Agent plugins are activated by placing a valid configuration file in the /etc/monasca/agent/conf.d/ directory. Configuration files are in YAML format, with the file extension .yaml. You may find example configuration files in /usr/local/share/monasca/agent/conf.d/

For example, to activate the http_check plugin:

$ sudo mkdir -p /etc/monasca/agent/conf.d
$ sudo cp /usr/local/share/monasca/agent/conf.d/http_check.yaml.example \
  /etc/monasca/agent/conf.d/http_check.yaml

and then edit the file as needed for your configuration.

$ sudo nano /etc/monasca/agent/conf.d/http_check.yaml

The plugins are annotated and include the possible configuration parameters. In general, though, configuration files are split into two sections: init_config and instances The init_config section contains global configuration parameters for the plugin. The instances section contains one or more check to run. For example, multiple API servers can be checked from one http_check.yaml configuration by listing YAML-compatible stanzas in the instances section.

A plugin config is specified something like this:

init_config:
    is_jmx: true

    # Metrics collected by this check. You should not have to modify this.
    conf:
        #
        # Aggregate cluster stats
        #
        - include:
          domain: '"kafka.server"'
          bean: '"kafka.server":type="BrokerTopicMetrics",name="AllTopicsBytesOutPerSec"'
          attribute:
              MeanRate:
                  metric_type: counter
                  alias: kafka.net.bytes_out

instances:
    - host: localhost
      port: 9999
      name: jmx_instance
      user: username
      password: password
      #java_bin_path: /path/to/java #Optional, should be set if the agent cannot find your java executable
      #trust_store_path: /path/to/trustStore.jks # Optional, should be set if ssl is enabled
      #trust_store_password: password
      dimensions:
          env: stage
          newDim: test

monasca-collector service can receive a --config-file argument, which represents an alternate agent configuration file, instead of the default /etc/monasca/agent.yaml.

example:

monasca-collector --config-file="/path/to/monasca_agent.yaml"

Running

The monasca-setup command will create an appropriate startup script for the agent and so the agent can be run by using the standard daemon control tool for your operating system. If you have configured manually the startup script templates can be found in the code under the packaging directory.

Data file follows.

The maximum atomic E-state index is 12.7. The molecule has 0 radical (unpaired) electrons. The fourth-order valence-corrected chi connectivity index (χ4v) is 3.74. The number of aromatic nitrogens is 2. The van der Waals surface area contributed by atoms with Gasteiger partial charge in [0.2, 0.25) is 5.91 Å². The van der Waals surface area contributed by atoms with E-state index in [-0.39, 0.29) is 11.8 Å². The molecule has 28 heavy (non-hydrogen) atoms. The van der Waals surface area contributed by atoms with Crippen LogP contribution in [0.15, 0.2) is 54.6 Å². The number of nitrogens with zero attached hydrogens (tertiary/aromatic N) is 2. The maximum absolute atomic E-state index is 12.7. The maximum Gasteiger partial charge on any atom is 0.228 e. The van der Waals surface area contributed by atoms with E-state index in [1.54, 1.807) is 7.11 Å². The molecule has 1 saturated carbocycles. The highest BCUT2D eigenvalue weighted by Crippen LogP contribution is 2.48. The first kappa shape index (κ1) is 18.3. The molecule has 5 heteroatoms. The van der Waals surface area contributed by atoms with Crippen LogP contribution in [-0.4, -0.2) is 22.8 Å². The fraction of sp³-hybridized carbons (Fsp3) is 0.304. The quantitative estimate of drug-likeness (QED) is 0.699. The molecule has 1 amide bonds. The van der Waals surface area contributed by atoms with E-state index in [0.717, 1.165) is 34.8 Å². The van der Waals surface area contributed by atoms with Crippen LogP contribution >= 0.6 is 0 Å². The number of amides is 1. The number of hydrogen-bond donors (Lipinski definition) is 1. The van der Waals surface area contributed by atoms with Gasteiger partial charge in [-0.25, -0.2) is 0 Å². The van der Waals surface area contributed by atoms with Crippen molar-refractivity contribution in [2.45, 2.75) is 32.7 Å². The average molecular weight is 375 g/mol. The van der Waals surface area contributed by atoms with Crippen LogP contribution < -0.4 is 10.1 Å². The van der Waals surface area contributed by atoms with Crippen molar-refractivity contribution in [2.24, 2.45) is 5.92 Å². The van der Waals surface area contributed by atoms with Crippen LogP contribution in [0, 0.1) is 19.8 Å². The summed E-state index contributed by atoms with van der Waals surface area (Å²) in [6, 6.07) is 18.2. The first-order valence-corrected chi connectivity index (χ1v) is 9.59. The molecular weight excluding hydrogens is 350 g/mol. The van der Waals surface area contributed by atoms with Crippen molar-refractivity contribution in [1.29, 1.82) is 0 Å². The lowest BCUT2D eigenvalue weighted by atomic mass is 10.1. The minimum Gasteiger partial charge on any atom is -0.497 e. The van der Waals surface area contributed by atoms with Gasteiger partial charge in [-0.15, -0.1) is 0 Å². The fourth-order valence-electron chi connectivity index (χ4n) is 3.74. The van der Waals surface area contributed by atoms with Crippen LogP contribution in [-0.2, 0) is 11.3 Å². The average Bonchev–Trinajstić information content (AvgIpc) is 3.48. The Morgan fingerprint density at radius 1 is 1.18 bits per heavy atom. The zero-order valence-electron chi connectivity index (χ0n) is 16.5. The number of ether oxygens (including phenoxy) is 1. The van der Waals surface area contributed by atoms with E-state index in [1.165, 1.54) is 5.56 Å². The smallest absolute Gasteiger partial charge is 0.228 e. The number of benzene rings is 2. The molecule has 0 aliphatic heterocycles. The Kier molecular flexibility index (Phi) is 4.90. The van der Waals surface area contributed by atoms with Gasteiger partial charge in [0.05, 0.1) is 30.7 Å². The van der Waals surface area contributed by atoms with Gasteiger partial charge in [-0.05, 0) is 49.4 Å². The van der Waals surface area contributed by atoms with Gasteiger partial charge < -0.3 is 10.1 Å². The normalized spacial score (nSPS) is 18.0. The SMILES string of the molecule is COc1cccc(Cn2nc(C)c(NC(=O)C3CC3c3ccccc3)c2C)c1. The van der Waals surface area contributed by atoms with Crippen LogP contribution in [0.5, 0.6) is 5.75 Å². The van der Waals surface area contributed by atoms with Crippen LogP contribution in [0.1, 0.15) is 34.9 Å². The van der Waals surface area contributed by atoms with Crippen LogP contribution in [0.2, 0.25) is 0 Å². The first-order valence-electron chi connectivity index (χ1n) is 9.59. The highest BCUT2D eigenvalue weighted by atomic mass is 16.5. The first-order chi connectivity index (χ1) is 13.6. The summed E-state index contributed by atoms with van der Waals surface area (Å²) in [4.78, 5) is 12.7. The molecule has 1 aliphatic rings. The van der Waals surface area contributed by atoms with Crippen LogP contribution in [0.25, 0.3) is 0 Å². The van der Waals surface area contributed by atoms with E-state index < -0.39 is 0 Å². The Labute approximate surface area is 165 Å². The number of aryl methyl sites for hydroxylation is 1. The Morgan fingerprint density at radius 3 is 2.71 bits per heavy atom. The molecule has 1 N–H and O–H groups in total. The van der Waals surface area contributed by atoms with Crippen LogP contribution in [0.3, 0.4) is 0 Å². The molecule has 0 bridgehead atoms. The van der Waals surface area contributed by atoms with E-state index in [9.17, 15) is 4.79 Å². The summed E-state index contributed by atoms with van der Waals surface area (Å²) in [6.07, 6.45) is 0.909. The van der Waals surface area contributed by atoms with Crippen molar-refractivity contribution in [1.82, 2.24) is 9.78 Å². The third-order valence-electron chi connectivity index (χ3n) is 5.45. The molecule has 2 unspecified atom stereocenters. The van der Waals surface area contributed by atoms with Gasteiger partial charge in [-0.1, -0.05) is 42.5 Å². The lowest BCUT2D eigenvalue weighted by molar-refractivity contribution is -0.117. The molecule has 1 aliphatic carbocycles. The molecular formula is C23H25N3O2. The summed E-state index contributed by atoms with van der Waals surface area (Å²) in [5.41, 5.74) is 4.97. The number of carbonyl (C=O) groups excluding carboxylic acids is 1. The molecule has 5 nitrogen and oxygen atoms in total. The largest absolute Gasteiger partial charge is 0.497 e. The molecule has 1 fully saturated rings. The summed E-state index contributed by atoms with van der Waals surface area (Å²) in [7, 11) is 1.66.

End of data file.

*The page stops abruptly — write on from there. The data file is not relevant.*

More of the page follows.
Running the collector with multiple threads

The number of threads to use for running the plugins is via num_collector_threads. Setting this value to greater than 1 can be very useful when some plugins take a relatively long time to run. With num_collector_threads set to 1, the plugins are run serially. If the sum of the collection times for each plugin is greater than the check_frequency, then the metrics will not be collected as often as they should be. With more threads, the collection time is closer to the longest plugin collection time.

The collector is optimized for collecting as many metrics on schedule as possible. The plugins are run in reverse order of their collection time, i.e., the fastest plugin first. Also, if a plugin does not complete within the collection frequency, that plugin will be skipped in the next collection cycle. These two optimizations together ensure that plugins that complete with collection frequency seconds will get run on every collection cycle.

If there is some problem with multiple plugins that end up blocking the entire thread pool, the collector will exit so that it can be restarted by the monasca-agent systemd target. The parameter pool_full_max_retries controls when this happens. If pool_full_max_retries consecutive collection cycles have ended with the Thread Pool completely full, the collector will exit.

Some of the plugins have their own thread pools to handle asynchronous checks. The collector thread pool is separate and has no special interaction with those thread pools.

License

© Copyright 2015-2016, 2018 Hewlett Packard Enterprise Development LP